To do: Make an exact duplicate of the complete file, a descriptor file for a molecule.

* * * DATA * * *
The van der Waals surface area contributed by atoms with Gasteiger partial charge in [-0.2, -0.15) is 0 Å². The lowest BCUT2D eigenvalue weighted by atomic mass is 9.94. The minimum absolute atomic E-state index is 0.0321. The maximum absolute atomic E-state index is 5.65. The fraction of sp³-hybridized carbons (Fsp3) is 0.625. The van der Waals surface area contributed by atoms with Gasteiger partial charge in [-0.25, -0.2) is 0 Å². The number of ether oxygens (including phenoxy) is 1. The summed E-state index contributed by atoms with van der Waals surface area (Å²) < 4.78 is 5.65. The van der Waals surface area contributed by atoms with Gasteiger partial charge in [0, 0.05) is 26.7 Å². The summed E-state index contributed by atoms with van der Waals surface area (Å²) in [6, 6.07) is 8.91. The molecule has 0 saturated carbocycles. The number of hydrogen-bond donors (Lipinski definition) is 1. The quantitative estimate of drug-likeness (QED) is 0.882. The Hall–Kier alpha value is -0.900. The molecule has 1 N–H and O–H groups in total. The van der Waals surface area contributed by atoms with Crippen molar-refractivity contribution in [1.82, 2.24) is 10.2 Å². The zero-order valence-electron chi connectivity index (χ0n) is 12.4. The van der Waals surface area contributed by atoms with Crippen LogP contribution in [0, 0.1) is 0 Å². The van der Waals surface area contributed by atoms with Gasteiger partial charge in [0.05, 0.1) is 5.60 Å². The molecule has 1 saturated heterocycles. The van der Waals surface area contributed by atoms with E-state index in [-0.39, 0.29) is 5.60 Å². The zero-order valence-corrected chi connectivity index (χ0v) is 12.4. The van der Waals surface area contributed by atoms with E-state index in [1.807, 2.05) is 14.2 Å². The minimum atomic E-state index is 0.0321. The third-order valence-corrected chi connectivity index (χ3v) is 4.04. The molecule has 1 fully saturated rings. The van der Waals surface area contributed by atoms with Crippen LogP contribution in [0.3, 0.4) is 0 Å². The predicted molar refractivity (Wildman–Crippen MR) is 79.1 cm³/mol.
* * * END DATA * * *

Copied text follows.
The van der Waals surface area contributed by atoms with Gasteiger partial charge in [-0.2, -0.15) is 0 Å². The lowest BCUT2D eigenvalue weighted by atomic mass is 9.94. The minimum absolute atomic E-state index is 0.0321. The maximum absolute atomic E-state index is 5.65. The fraction of sp³-hybridized carbons (Fsp3) is 0.625. The van der Waals surface area contributed by atoms with Gasteiger partial charge in [-0.25, -0.2) is 0 Å². The number of ether oxygens (including phenoxy) is 1. The summed E-state index contributed by atoms with van der Waals surface area (Å²) < 4.78 is 5.65. The van der Waals surface area contributed by atoms with Gasteiger partial charge in [0, 0.05) is 26.7 Å². The summed E-state index contributed by atoms with van der Waals surface area (Å²) in [6, 6.07) is 8.91. The molecule has 0 saturated carbocycles. The number of hydrogen-bond donors (Lipinski definition) is 1. The quantitative estimate of drug-likeness (QED) is 0.882. The Hall–Kier alpha value is -0.900. The molecule has 1 N–H and O–H groups in total. The van der Waals surface area contributed by atoms with Crippen molar-refractivity contribution in [1.82, 2.24) is 10.2 Å². The zero-order valence-electron chi connectivity index (χ0n) is 12.4. The van der Waals surface area contributed by atoms with Crippen LogP contribution in [0, 0.1) is 0 Å². The van der Waals surface area contributed by atoms with Gasteiger partial charge in [0.05, 0.1) is 5.60 Å². The molecule has 1 saturated heterocycles. The van der Waals surface area contributed by atoms with E-state index in [-0.39, 0.29) is 5.60 Å². The zero-order valence-corrected chi connectivity index (χ0v) is 12.4. The van der Waals surface area contributed by atoms with E-state index in [1.807, 2.05) is 14.2 Å². The minimum atomic E-state index is 0.0321. The third-order valence-corrected chi connectivity index (χ3v) is 4.04. The molecule has 1 fully saturated rings. The van der Waals surface area contributed by atoms with Crippen LogP contribution in [0.3, 0.4) is 0 Å². The predicted molar refractivity (Wildman–Crippen MR) is 79.1 cm³/mol.